Aerobic endurance is characterized by longer periods of exertion and the body’s use of oxygen to create energy. It is slower-paced than is anaerobic activity, but it can continue for significantly longer periods of time. This is the energy system used for running marathons or swimming many miles. The oxygen prevents muscles from producing lactate. Aerobic endurance provides the basic foundation of human activity.
Those who want to increase pure aerobic endurance might follow an extensive volume endurance training regimen where intensity is low, but distance is high. This might be the preference of distance runners, cyclers, and so on. Alternately, athletes can follow an intensive endurance training regimen, which increases the intensity of the workout with slightly less volume. It has been characterized as giving the most aerobic benefit for the time input.
Endurance Training Continued:
People seeking to improve endurance must be mindful of the type of endurance. Different types may require different training regimens to achieve peak performance. There exists a continuum from pure endurance athletes to pure power athletes, from those that depend on aerobic endurance to anaerobic endurance. Many athletes fall somewhere in between, with a mix of aerobic and anaerobic endurance requirements, like the soccer player who needs to be able to run for the whole game, but also to sprint after the ball. Where someone falls in that continuum affects what type of endurance training is most useful.
Threshold training is extended training at one’s peak performance level. A person’s threshold is the highest intensity that can be sustained for a long period of time, usually an hour. It’s a good predictor of competition performance, so improving it is often a key goal for athletes. Everyone is different, but the threshold is determined by the level of waste build-up in one’s system; one way to improve the body’s waste-removal process is to improve aerobic endurance.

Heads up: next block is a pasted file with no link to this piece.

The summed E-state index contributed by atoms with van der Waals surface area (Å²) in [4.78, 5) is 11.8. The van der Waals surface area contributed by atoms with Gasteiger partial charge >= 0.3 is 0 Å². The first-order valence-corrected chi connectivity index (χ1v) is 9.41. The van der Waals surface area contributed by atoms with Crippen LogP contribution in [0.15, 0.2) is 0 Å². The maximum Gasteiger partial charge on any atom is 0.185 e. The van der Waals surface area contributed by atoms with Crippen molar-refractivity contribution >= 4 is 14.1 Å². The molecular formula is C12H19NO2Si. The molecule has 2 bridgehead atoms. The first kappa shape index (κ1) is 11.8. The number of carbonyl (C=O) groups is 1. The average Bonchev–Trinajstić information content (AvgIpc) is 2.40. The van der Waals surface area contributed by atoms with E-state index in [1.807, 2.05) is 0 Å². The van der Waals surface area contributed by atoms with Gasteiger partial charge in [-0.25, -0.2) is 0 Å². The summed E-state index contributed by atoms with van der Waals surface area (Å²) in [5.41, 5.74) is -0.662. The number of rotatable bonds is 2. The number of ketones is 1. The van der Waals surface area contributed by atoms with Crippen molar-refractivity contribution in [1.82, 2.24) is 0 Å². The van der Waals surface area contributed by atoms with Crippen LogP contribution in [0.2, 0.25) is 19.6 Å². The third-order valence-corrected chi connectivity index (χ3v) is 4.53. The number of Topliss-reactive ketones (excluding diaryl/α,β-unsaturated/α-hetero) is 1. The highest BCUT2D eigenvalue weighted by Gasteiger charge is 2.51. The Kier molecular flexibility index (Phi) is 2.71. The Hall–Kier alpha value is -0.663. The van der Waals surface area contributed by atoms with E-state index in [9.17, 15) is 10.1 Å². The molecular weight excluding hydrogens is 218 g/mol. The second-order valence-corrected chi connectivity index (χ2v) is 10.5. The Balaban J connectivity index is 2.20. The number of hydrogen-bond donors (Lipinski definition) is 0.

High-intensity interval training (HIIT) has been a commonly-used training technique in recent years. By intercutting durations of exercise at peak performance with durations at lower intensity, athletes can conceivably do more volume at their threshold level than they could if they worked straight through at their threshold. All of these training regimens increase demand on the muscles, thus causing them to increase performance.
Sweet spot training falls between intensive endurance training and threshold training. It’s the point at which an athlete is maximizing effort but can still get in a significant volume, thus achieving a training effect. It’s considered a good way to increase speed and power at the threshold, but it is quite a slog. It’s not as grueling as threshold training, of course.
Endurance Training for Non-Professional Athletes
Non-professional athletes have different physical characteristics than professional athletes. A professional athlete will have a lower heart rate, an enlarged heart, increased cardiac output, and even increased muscle enzymes. Yet endurance is necessary even for non-professionals, for those who just want to participate in recreational sports. Stamina, being able to last the full competition while remaining alert, is essential. Given the time limitations most people have ? due to working jobs and living lives, rather than training full-time ? intensive endurance training is likely the best option for improving aerobic endurance within a manageable time commitment.
But non-professional athletes should make sure never to start out with threshold training. Doing so is both inefficient and likely to cause injury, which undermines the very point of the training. Still, if they go about it smartly, training will help improve endurance for non-professional athletes and professionals alike.